People from Kalonga Village in Mangochi have proposed the institution of legal instruments empowering them to conduct periodic assessment of the performance of their elected leaders.
The electorate expressed their concern at Msikisi Ward in the district when the National Initiative for Civic Education (NICE) Trust held a meeting aimed at encouraging them to cast their votes on August 25 this year to elect a new councillor following the death of the ward’s council representative Peter Senga.
One of the electorate, Florence Idrissa said the absence of legal provisions providing powers to the voter to evaluate politicians is undermining efforts to consolidate democracy in the country.
Idrissa observed that civil society organisations (CSOs) and Malawi Electoral Commission (MEC) fell short of giving voters legitimate powers to measure the performance of the elected leaders, including the President.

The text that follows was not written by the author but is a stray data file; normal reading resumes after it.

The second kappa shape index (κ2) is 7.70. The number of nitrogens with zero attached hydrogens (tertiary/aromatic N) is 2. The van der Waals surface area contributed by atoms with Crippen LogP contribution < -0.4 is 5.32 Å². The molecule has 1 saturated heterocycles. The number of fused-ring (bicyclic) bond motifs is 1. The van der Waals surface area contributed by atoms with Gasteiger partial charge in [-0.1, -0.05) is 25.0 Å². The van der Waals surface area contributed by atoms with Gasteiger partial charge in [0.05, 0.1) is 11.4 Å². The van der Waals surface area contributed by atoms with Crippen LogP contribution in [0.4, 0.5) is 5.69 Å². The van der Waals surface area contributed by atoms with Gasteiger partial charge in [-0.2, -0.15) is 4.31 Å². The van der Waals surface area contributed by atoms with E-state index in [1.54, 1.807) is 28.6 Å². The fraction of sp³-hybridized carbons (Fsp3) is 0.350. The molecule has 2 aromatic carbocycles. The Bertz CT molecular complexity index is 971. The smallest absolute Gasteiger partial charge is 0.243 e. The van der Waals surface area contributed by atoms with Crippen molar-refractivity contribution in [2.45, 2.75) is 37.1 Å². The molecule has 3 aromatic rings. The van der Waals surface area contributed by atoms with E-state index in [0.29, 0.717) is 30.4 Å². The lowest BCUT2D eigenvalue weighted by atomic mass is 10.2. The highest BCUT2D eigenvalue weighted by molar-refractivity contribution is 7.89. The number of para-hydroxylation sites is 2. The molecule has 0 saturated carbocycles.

Said Idrissa: “We feel you are betraying us by mobilising us to cast our ballots without providing us instruments to monitor leaders we put in power. Every five years we go and vote en masse, but we do not see the fruits of electing the leaders.
“Like any well-meaning and minded investor, voters should be given powers to assess the people they put into positions of leadership.
“This will help us avoid putting wrong people into positions of leadership during elections that follow, otherwise we are sick and tired of these submarine politicians who only come to us when they need us, but run away when we need them.”
But reacting to the concerns, Nice regional civic education officer Christopher Naphiyo encouraged the electorate not to boycott the polls, stressing that by not taking part in the vote, they will also lose out.
He said: “If you do not participate in the elections you sometimes allow the wrong candidate to win.”